What is the advantage of implementing software pipeline over gpu itself hardware pipeline by warp scheduler?

In cutlass, software pipeline is implemented, is it because of warp scheduling not being good enough to keep compute resources busy in gemm/conv scenarios? Can you give a guideline on where a software pipeline is needed?

one example where a pipeline may be typically used is in a producer-consumer arrangement. The “producer” in this case could be the retrieval of data/operands from global memory to shared memory. The subsequent “consumer” operations (e.g. matrix algebra) cannot begin until shared memory is properly populated. The pipeline allows for definition of the producer and consumer workloads, as well as providing syntax and structure for the necessary synchronization between.

In newer GPUs, for this type of example, the pipeline can also implement an “asynchronous” copy for the producer stage, further improving performance by not tying up register footprint for the movement of data between global and shared memory, and allowing the producer stage to effectively work “in the background” of other warp activity.

In the case of producer-consumer scenario, can we just leave the pipelining work to warp scheduler, i.e. letting warp scheduler manage overlapping data fetching and computing, how does it compare with the producer-consumer software pipeline in perfomance?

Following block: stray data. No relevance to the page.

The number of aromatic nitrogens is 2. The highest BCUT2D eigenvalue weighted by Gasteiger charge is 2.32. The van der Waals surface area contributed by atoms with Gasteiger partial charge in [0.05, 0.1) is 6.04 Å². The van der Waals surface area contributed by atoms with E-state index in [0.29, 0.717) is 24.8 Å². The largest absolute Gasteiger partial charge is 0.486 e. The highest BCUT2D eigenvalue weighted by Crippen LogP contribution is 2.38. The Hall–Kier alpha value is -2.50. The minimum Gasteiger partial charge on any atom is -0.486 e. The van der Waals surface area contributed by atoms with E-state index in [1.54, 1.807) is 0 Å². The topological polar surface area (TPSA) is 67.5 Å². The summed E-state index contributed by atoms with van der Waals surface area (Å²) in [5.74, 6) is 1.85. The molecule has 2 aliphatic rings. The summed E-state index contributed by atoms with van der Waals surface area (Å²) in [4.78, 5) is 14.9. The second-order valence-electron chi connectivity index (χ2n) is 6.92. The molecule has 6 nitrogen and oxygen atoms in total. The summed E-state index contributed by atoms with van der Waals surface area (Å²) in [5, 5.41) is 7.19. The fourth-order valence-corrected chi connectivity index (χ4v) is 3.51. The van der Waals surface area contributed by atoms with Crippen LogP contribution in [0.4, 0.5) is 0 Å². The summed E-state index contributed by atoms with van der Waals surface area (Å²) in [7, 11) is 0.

you seem to have ignored my statement about synchronization. It would require more than just letting warps overlap things. It would require synchronization of some sort, at least in the case I described.

I don’t have a detailed comparison and analysis to offer you. The two cases you are “comparing” are not well defined to me anyway. You might wish to code up both examples as you see fit, and analyze performance that way.

I think the async copy mechanism I mentioned is generally considered to be valuable, performance-wise, but it will not benefit every case. It may provide benefit when the async nature is valuable (e.g. because other warps are frequently stalled, or the datapaths are not highly utilized) or when the register footprint that I already mentioned is important for performance.

The cuda::pipeline methodology/api/syntax is not the only way to achieve this kind of functionality, but it provides abstraction that may be of interest for this case.

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For the synchronization you mentioned, if it is the sequencing of computing after data being fetched, it can be easily guaranteed without using software pipeline. The synchronization problem arises when software pipeline is applied, prefetching the data for the next round of computation.

Sure. I misunderstood your original question:

No I cannot. Please disregard my previous posts in this thread. There is no situation where a cuda::pipeline is needed, ie. where the functionality cannot be done in any other way.